Died — Played to perfunctory applause or none at all.
Disappointment Act — An act substituted for an advertised performer who could not appear.
Doing an Eddie Leonard — Spontaneously doing additional material after your act is over, in response to applause from the audience. "Ad-libbing" an unscheduled (and usually unapproved) encore.
Drop — Lateral curtains extending the full width and height of the stage are called "drops."
Ducats — tickets.
Dumb Act (or Sight Act) — An act that did not involve speech, usually performed to music, such as an acrobatic act or a juggler. A dumb act was often first and/or last on the bill because the audience was still entering (or leaving) noisily.
"Dumb Dora" — 1920s slang for a comically mindless female. The name was applied to a standard two-person vaudeville act in which the man (playing 'straight') would try to communicate with the woman, whose odd logic defeated all attempts to make sense. George Burns and Gracie Allen elevated this scenario to its highest form (see "Straight Man" below). The precursor of "dumb blonde" humor.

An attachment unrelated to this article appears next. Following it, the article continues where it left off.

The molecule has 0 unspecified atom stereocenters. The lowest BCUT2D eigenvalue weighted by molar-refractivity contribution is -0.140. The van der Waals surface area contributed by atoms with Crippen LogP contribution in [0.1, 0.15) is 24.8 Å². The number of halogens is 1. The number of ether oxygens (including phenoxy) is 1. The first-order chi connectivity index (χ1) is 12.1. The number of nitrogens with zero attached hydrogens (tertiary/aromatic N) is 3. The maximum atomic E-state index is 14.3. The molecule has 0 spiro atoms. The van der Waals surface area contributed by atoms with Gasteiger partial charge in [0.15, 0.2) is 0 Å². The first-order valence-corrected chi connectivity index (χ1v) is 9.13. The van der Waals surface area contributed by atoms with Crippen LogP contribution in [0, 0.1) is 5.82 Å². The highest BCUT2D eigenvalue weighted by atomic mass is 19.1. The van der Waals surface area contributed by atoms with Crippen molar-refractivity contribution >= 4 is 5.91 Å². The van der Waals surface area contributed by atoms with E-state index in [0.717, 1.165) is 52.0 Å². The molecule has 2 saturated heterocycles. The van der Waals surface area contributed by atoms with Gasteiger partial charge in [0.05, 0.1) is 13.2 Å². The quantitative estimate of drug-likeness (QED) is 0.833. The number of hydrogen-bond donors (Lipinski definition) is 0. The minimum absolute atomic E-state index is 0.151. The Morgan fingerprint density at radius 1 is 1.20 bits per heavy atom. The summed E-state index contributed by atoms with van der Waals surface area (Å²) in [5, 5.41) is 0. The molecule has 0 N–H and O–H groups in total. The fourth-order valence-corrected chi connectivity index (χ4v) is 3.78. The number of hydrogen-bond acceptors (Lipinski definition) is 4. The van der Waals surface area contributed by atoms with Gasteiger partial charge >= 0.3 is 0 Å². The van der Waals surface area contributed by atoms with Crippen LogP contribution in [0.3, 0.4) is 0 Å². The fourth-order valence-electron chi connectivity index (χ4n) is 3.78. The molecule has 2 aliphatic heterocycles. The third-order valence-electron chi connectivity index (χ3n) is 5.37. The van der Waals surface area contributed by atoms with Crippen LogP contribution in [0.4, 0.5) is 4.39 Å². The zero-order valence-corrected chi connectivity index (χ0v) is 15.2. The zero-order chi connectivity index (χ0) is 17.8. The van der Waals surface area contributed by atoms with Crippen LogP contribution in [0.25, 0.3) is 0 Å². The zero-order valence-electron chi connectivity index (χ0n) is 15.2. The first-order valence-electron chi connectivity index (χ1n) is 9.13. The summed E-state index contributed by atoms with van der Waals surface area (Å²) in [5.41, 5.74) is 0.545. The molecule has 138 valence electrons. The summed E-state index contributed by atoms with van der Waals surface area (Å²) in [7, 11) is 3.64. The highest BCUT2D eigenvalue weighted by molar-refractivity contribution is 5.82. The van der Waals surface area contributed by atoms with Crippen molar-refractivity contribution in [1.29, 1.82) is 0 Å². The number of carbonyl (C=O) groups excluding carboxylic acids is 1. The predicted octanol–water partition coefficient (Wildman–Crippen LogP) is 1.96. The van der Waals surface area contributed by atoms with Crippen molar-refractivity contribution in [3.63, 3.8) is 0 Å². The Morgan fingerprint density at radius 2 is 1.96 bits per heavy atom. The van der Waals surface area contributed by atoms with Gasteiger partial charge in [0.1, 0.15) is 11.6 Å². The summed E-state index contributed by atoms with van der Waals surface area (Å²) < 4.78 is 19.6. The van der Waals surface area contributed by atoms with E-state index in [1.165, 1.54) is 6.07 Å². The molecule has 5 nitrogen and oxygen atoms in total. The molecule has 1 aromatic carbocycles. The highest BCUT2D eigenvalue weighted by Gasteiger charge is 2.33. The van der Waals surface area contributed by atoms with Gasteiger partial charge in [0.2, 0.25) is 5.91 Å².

Dumps — The smallest, cheapest, shabbiest theaters. "The last I heard of him, he was playing the dumps around Chicago."
Effect Finish — A finish getting its impact from the use of props or special effects (think of a baton twirler finishing with a bombastic display of flags, sparklers and lights.)
Excess Baggage — A vaudevillian's spouse who tours with the performer but does not perform.
Feature Spot — The top-billed act, the major advertised attraction.
Feeder — The straight man, whose function was mostly to "feed" the comic opportunities for humor.
Fighting the Agents — Looking for work, often in vain.
Finish — The finale of an act, especially when it contrasts with the rest of the act (the performers in a comedy act might break into a song and dance, or finish with a pie in the face or some other effect.)
Fish — A poor act ("Stinks like a three-day-old fish.")
Five — "The five" is the stage manager's warning that 'places' will be called in 5 minutes.
Five-Percenter — A theatrical agent or broker. 5% was the usual percentage of a performer's fee retained as commission by an agent (Later, "ten-percenter.")
Flash Act — A generic act, usually a solo number like a tap-dancer; something that could be booked on little notice and fit anywhere into the program without rehearsal, often as an emergency replacement.